Data Doctor: Before doing taxes on computer, check for bugs - East Valley Tribune: Business

Data Doctor: Before doing taxes on computer, check for bugs

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Posted: Sunday, March 2, 2008 2:56 am | Updated: 9:06 pm, Fri Oct 7, 2011.

Q. What do I need to do to be safe before I start preparing tax returns on my computer? — Amanda

A.

The Federal Trade Commission estimates that nearly 10 million U.S. consumers annually are victims of identity theft, and it’s no secret that computers and the Internet play a prominent role.

Malicious computer activity for the longest time has been blamed on young, misguided computer nerds who were out of touch with the real world. The reality is that very sophisticated crime rings have gotten Internet savvy, so that they can take advantage of the millions of unsuspecting users who traverse the Internet every day.

Organized crime from around the world is constantly looking for ways to sneak into your computer, often with the intent of capturing your personal information through silent running “keyloggers” or back doors that allow complete access to everything on your computer.

Keystroke logging (often called keylogging) was developed as a diagnostic tool most commonly used in the design of software and hardware products. It can help developers debug code and improve the user experience by understanding exactly what was typed and when. And just like every computer tool that has ever been developed for productive reasons, there is always someone looking to exploit the tool for malicious reasons.

Malicious programs can be hidden inside other programs or make their way into an unprotected computer by simply visiting a rogue Web site. Once one of these hidden programs is installed into your system, it can silently record every keystroke made and send it to a remote computer anywhere in the world or provide a remote user complete access to all your files.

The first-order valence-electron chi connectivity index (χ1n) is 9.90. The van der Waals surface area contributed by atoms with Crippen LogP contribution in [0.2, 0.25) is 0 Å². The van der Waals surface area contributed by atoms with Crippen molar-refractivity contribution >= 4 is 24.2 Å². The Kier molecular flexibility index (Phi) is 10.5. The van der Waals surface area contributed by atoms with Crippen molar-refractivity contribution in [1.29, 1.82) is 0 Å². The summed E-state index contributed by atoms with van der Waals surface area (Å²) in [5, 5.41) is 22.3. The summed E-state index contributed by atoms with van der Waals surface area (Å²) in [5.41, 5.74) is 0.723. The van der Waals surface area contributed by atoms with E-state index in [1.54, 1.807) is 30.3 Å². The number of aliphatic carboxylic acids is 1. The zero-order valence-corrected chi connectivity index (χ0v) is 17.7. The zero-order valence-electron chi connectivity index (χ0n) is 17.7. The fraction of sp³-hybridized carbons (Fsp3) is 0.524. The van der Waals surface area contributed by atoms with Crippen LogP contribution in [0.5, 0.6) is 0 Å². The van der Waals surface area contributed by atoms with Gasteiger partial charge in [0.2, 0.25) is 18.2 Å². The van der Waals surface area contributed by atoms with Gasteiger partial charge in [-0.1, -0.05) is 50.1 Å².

Software keyloggers and Trojans can be transmitted via e-mail file attachments, instant messaging or self-replicating worms or hidden within the pages of a malicious Web site.

Thankfully, most anti-virus and anti-spyware programs today are capable of searching for currently known exploits and removing them, but only if they are constantly updated.

If you’re one of the 22 million households that will prepare your taxes on your personal computer, you should take the time to make sure your system is “clean” and properly protected before getting started.

The quickest way to see if you should be concerned is by checking the number of processes running on your Windows-based computer. After a fresh reboot and with no programs running, launch the Task Manager by pressing Ctrl-Alt-Del. In the bottom left hand corner of the Windows Task Manager window look for the word “Processes.”

A well optimized and clean system will generally have no more than 35 to 40 processes running. The higher this number is, the more unnecessary processes you have running in your system, which could be an indicator that you have spyware or other undesirable software running in the background of your computer.

While a high number of processes is not necessarily an indication that you have a keylogger installed, it’s never a good idea to have unneeded processes running, especially since the bad guys are really good at hiding from you.

Make sure you have all of the latest security updates, and do a complete scan of your entire computer with both your anti-virus and anti-spyware programs. These procedures will take hours to run, but it’s better to be safe than sorry when it comes to your identity!

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